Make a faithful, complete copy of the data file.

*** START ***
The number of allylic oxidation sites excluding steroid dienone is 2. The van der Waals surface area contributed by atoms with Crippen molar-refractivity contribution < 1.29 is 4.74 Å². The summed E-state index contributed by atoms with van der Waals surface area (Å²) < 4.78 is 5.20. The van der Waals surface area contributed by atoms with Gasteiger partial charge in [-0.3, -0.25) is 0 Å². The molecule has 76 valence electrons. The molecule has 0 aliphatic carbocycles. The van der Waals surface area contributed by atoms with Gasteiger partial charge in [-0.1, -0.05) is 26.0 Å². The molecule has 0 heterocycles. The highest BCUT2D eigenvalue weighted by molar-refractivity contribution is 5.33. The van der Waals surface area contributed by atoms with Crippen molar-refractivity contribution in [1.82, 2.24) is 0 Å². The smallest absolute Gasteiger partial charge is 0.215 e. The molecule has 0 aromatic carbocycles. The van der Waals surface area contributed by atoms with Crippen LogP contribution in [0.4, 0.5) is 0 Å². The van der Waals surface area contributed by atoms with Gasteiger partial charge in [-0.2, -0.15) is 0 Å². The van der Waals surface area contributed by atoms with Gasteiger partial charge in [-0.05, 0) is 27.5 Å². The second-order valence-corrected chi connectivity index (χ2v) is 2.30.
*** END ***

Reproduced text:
The number of allylic oxidation sites excluding steroid dienone is 2. The van der Waals surface area contributed by atoms with Crippen molar-refractivity contribution < 1.29 is 4.74 Å². The summed E-state index contributed by atoms with van der Waals surface area (Å²) < 4.78 is 5.20. The van der Waals surface area contributed by atoms with Gasteiger partial charge in [-0.3, -0.25) is 0 Å². The molecule has 76 valence electrons. The molecule has 0 aliphatic carbocycles. The van der Waals surface area contributed by atoms with Gasteiger partial charge in [-0.1, -0.05) is 26.0 Å². The molecule has 0 heterocycles. The highest BCUT2D eigenvalue weighted by molar-refractivity contribution is 5.33. The van der Waals surface area contributed by atoms with Crippen molar-refractivity contribution in [1.82, 2.24) is 0 Å². The smallest absolute Gasteiger partial charge is 0.215 e. The molecule has 0 aromatic carbocycles. The van der Waals surface area contributed by atoms with Crippen LogP contribution in [0.4, 0.5) is 0 Å². The van der Waals surface area contributed by atoms with Gasteiger partial charge in [-0.2, -0.15) is 0 Å². The van der Waals surface area contributed by atoms with Gasteiger partial charge in [-0.05, 0) is 27.5 Å². The second-order valence-corrected chi connectivity index (χ2v) is 2.30.